Here is an old blog post from 2008:
There is a line in either Baudelaire or St.-Exupéry, I can’t remember which, in which the writer is talking about some guy who thought that he could get somewhere by “voie de terre”, by land, not realizing that his destination was an island. I’ll have to track that down.
It will come to me. The point is that many of us teach like we think we can get to the island of fluency by land (grammar/translation/the book). We think we can get to our destination (our students’ fluency) by merely talking about the language. How absurd! It’s obvious! We can’t get to an island by land. We have to speak the language in our classes to get there!
When are we going to get this? How complicated is this? What don’t we understand about how we really acquire languages? Is not the work of VanPatten, Krashen, and those guys enough? Do we need more? How many more decades of research do we need?
Look. Reaching our students with fluency, with fluid language that means something to them and is therefore interesting enough for them to remove the temporary tattoos on their forheads that say, “I am not interested in this analytical stink”, cannot be done with the old approach. It cannot be done with the mind.
In order to become the teachers we want to become, we must open our hearts and trust ourselves to verbally interact with our kids without having everything all planned out. It’s the only way. We must trust that the language that we want to teach, the level of fluency of communication that we want to achieve with our students, can be achieved in only one way and that is by speaking to them in every possible instant in L2.
Susan Gross has said as much all along. We must learn to just talk to the kids! Mary Anne Williamson said, “We are not educated in America – we don’t know how to talk to each other.” I have always thought that “just talking to the kids was a simple thing, that all we needed to do was just put down our battle armor and talk to them. Just stop the warring and start the negotiating.
What Susie is proposing here is a massively revolutionary proposition. Thomas Young once said as much on this site:
I was doing some browsing on Susan Gross’s site a few months ago and read her article about her story. This was when I was starting to read more of your stuff and form a new way of teaching that is basically just talking to kids in CI. She stated that one year she just decided to throw the book out and just talk to the kids every day. I relate to that in a big way. Why do we have to do all this other stuff that is not helping kids learn the language and making millions for textbook companies. It is such a terrible situation. We hate our jobs, have tons of papers to grade, most of the kids hate our class, and what’s worse is that they don’t know any L2.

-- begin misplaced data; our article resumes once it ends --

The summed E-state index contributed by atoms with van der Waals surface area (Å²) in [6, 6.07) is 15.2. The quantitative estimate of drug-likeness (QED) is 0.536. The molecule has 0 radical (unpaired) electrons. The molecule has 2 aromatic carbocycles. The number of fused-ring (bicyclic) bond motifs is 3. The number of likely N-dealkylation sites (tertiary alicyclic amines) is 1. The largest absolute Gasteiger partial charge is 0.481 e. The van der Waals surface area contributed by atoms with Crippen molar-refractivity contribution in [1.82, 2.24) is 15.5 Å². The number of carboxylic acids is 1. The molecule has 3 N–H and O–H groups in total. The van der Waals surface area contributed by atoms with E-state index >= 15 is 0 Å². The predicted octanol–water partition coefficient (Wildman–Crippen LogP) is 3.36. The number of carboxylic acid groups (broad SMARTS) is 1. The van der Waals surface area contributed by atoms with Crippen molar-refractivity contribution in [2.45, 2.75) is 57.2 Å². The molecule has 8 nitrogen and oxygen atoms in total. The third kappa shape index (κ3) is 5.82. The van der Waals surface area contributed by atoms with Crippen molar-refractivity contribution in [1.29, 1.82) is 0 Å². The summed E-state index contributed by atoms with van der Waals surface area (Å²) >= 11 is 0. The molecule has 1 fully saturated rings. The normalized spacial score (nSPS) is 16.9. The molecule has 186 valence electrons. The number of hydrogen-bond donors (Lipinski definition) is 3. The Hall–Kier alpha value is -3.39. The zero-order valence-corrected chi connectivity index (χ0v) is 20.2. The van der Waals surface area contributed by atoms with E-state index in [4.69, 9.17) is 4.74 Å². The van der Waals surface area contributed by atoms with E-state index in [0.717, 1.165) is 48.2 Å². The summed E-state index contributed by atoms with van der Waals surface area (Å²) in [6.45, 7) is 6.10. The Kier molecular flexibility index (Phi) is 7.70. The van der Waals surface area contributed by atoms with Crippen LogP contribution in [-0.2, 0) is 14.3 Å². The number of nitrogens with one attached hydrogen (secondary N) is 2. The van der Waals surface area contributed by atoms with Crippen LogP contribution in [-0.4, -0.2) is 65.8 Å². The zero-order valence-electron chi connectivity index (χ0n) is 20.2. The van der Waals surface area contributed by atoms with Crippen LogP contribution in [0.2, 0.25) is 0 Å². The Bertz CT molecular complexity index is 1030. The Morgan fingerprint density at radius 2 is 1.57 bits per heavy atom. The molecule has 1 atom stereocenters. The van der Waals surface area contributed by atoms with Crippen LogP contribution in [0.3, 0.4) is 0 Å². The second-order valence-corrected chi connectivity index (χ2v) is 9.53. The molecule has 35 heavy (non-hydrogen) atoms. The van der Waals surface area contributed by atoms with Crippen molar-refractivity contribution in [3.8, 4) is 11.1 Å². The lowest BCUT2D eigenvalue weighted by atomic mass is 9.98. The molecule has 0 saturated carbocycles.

When Susie says “just talk to the kids”, to me that is code for, “take down your armor (your materials), your battle plan (lesson plan), your sword (your determination to reach them by analysis of the language), your stink (your book), and just talk to them.
Why is this so hard?
I think I know one answer. It is because the thing that is confusing us in our quest for this freedom of simply being able to talk to the kids is our mind, which attempts to control what is essentially an unconscious process, an affair belonging to the realm of the heart, to el corazón. (I had to use the Spanish word – I don’t know why. I don’t even speak Spanish…)
Reaching our kids with fluency, teaching for fluency, is really an affair of the heart, and that is a problem for many teachers who thought they got to be the ones in control when they got their teaching licenses. We have it all backwards. We are trying to reach our kids consciously with our minds, when we can only reach them unconsciously with our hearts if they are to learn anything.
Just like that guy who was trying to reach his destination by the wrong method, if I can ever remember that line. If we try to get to Hawaii by land from California, then we are not going to get there.
That is how we are with our kids and the reason for the absolutely dismal track record of traditional methods with the majority of students. That is why we internally balk at what Susie says. We don’t trust the process and so we create all these crutches and we walk around in our classrooms all afflicted and wonder why we can’t get anywhere with our kids.
We really do need to throw away our crutches and just talk to our students. We need to trust that we can do that. And trust is a business of the heart. Of opening up the heart. There is that word again – corazón. Honestly, if there is a more beautiful word in any language, I don’t know what it is. The word corazón in Spanish makes me cry.
I think it is Baudelaire and not St.-Exupéry on that wayward traveler thing. Any ideas? It may be one of Baudelaire’s spleen poems. I think it is. It feels like Baudelaire.